The LaLiga paradox: financially healthy clubs, but unable to compete with the Premier League

English clubs spend 18 times more than Spanish ones on transfers thanks to money injected by foreign funds. Strict economic rules have eliminated insolvency problems in Spain, but curtailed clubs’ ability to attract players

Vinicius remata ante tres rivales para marcar el primer gol del Real Madrid ante el Liverpool.
Vinicius, surrounded by Liverpool players, shoots for Real Madrid's first goal in the first match of the Champions League round of 16 at Anfield on February 21.Peter Byrne - PA Images (PA Images via Getty Images)
Hugo Gutiérrez

In October 2021, Newcastle, also known as the Magpies, were second to last in the Premier League, the highest level of the men’s English football league system. But the Premier League’s approval of the club’s purchase by the Saudi Arabian sovereign wealth fund (PIF) for €350 million changed everything. Despite the team being at the bottom of the league tables, the Magpies got out their check book and began casting their net in unusual fishing grounds. They paid €50 million to Olympique Lyon for Bruno Guimarães and another €16 million to Atlético Madrid for Kieran Trippier. Consequently, Newcastle climbed up the table to finish the season more or less in the middle of the league tables. They are now sixth, in a tale that clearly illustrates the power of the Premier League compared to the rest of the European leagues, including Spain’s LaLiga.

Spanish soccer has developed a sharper competitive edge in recent years, but it still can’t compare to that of the Premier League. The basis of Spain’s recent momentum has been the improvement in club finances due to financial controls imposed 10 years ago. At that time, there were more than 20 clubs dealing with insolvency issues, which meant they were not paying their players’ salaries or meeting their Social Security obligations. But the governing body of the game turned the situation around. “We have even withstood the Covid pandemic,” explains Javier Gómez, general director of LaLiga and the mastermind behind a system that ensures the sustainability of Spanish clubs’ accounts. “There have been problems, of course, but not payment defaults.”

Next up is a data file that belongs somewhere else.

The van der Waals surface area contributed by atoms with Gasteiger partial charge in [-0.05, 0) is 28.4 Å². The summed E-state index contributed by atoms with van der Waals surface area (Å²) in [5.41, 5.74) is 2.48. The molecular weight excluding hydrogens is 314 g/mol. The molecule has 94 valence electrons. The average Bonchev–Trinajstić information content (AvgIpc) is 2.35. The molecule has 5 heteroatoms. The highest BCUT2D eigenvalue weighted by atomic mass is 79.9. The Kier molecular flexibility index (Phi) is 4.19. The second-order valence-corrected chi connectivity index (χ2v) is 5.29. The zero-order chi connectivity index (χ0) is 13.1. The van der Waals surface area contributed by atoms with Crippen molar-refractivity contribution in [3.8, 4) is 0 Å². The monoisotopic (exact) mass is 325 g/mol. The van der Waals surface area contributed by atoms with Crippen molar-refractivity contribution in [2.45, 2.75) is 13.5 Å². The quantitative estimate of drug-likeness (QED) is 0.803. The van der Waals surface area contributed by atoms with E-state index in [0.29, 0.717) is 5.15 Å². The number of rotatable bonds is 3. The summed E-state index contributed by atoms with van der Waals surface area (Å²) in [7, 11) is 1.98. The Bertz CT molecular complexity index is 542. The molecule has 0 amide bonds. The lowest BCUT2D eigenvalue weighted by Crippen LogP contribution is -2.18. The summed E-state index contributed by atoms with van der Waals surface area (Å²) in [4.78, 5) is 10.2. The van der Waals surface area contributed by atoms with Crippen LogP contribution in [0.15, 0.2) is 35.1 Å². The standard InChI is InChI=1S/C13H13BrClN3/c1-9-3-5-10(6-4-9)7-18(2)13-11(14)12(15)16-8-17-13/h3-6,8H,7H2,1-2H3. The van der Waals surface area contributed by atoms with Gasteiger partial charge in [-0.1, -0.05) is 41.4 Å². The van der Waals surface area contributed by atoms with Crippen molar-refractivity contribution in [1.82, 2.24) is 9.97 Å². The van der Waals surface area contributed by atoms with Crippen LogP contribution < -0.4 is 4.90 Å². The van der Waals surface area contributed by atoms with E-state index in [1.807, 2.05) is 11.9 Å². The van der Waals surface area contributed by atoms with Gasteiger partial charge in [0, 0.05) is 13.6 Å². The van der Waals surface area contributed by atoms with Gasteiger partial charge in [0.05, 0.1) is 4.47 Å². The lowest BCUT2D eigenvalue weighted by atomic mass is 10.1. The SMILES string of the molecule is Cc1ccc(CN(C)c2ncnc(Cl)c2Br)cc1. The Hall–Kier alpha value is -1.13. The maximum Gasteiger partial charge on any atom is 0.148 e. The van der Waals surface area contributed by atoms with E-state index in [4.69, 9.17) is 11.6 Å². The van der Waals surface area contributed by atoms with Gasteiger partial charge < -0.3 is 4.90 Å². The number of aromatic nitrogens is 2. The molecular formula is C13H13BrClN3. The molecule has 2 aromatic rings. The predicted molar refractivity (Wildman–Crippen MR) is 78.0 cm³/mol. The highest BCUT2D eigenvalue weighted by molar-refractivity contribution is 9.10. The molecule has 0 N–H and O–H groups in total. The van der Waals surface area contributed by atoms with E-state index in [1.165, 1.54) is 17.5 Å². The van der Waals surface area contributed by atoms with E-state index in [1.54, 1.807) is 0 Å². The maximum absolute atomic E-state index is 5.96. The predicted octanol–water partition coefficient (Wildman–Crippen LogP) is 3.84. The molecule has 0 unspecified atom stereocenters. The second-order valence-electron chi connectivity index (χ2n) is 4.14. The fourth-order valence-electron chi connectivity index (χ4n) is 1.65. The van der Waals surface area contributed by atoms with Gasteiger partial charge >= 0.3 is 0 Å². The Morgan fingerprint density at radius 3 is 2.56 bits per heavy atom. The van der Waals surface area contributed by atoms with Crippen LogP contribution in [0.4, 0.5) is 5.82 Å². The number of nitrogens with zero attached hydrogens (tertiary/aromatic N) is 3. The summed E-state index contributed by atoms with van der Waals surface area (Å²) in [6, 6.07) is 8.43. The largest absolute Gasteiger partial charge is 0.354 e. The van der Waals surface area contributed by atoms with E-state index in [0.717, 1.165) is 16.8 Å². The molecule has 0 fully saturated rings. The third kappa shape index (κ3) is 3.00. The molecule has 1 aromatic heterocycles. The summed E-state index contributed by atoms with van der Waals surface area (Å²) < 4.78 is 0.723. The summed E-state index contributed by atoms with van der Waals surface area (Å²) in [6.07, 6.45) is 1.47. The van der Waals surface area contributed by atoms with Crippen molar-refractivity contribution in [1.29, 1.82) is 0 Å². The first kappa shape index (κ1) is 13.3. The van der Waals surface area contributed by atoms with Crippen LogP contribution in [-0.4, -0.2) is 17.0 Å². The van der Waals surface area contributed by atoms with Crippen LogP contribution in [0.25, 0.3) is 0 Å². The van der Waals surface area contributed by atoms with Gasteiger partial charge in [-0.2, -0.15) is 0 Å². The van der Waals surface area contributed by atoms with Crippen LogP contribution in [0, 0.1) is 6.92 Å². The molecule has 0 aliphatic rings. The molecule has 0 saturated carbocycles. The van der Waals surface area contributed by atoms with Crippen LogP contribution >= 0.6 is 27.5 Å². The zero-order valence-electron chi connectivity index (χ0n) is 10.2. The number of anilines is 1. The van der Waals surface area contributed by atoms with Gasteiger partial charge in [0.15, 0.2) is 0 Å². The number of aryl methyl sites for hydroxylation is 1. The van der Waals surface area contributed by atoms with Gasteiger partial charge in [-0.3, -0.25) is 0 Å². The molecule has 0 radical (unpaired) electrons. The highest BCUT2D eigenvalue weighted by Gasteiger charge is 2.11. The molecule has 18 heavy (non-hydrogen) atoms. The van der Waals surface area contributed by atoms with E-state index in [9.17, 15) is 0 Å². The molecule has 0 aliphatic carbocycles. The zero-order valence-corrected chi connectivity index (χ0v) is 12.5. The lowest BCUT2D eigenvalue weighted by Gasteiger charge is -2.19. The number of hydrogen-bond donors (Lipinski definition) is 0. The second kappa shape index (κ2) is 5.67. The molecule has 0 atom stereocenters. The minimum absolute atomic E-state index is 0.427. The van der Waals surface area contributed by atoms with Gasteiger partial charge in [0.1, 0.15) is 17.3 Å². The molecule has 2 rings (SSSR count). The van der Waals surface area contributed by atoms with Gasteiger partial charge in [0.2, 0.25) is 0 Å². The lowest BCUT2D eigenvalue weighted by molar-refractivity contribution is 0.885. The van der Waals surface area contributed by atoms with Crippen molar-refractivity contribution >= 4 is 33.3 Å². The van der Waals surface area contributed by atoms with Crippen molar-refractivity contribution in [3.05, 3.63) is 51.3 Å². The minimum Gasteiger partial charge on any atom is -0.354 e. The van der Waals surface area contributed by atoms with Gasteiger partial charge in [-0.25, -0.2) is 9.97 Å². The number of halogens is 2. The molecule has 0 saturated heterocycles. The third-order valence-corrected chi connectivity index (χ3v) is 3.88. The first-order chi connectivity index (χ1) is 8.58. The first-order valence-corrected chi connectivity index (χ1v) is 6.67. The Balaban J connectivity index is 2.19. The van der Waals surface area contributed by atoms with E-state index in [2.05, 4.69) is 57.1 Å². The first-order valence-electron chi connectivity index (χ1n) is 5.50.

Economic control has involved establishing a system to prevent the creation of unsustainable debt. For example, when making transfers, teams must take into account the salary limit, which is calculated by subtracting non-sporting expenses and debts incurred from budgeted revenues. In practice, this means curtailing the impulsive decisions that once generated irreparable holes in the accounts.

LaLiga no longer allows teams to reach borderline situations in which their economic viability depends on getting the ball in between the goal posts. “At the beginning it was simple – to solve what was important, but it has become more complicated,” says Gómez. “For example, at the beginning, there was oversight for the previous year. From there we moved on to monitoring the year ahead. Then growth in revenue slowed with the pandemic, and we had to look further ahead. The objective now is to do it for three-year periods and a pilot program was approved on November 24 of last year.”

Another change to the regulation is its punitive capacity: “There are sanctions if it is not complied with, such as not being able to register players for a year,” says Gómez.

Foreign threat

But there is a paradox here and that is that the economic control over Spanish soccer has meant it has lost its competitive edge in international markets. Especially when it comes to the Premier League, which devours everything in sight, not just clubs in the UK, but also, for example, the Paris Saint-Germain (PSG) club, owned by a Qatari fund that has now also shown interest in Manchester United.